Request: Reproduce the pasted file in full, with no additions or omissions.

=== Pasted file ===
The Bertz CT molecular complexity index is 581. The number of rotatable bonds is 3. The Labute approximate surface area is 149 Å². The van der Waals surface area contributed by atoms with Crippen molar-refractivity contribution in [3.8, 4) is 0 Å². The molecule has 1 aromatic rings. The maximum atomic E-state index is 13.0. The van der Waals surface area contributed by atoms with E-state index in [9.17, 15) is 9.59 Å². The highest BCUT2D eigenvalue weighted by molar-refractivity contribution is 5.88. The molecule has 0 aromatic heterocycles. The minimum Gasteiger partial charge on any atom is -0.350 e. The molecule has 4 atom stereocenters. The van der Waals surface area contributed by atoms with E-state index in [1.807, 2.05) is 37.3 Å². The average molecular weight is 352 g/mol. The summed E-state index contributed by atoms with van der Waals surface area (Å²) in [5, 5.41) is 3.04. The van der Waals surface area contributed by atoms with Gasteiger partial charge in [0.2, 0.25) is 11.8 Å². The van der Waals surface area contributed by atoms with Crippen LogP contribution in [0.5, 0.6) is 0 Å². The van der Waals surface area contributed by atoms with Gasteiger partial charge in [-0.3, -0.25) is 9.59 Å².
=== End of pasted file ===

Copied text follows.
The Bertz CT molecular complexity index is 581. The number of rotatable bonds is 3. The Labute approximate surface area is 149 Å². The van der Waals surface area contributed by atoms with Crippen molar-refractivity contribution in [3.8, 4) is 0 Å². The molecule has 1 aromatic rings. The maximum atomic E-state index is 13.0. The van der Waals surface area contributed by atoms with E-state index in [9.17, 15) is 9.59 Å². The highest BCUT2D eigenvalue weighted by molar-refractivity contribution is 5.88. The molecule has 0 aromatic heterocycles. The minimum Gasteiger partial charge on any atom is -0.350 e. The molecule has 4 atom stereocenters. The van der Waals surface area contributed by atoms with E-state index in [1.807, 2.05) is 37.3 Å². The average molecular weight is 352 g/mol. The summed E-state index contributed by atoms with van der Waals surface area (Å²) in [5, 5.41) is 3.04. The van der Waals surface area contributed by atoms with Gasteiger partial charge in [0.2, 0.25) is 11.8 Å². The van der Waals surface area contributed by atoms with Crippen LogP contribution in [0.5, 0.6) is 0 Å². The van der Waals surface area contributed by atoms with Gasteiger partial charge in [-0.3, -0.25) is 9.59 Å².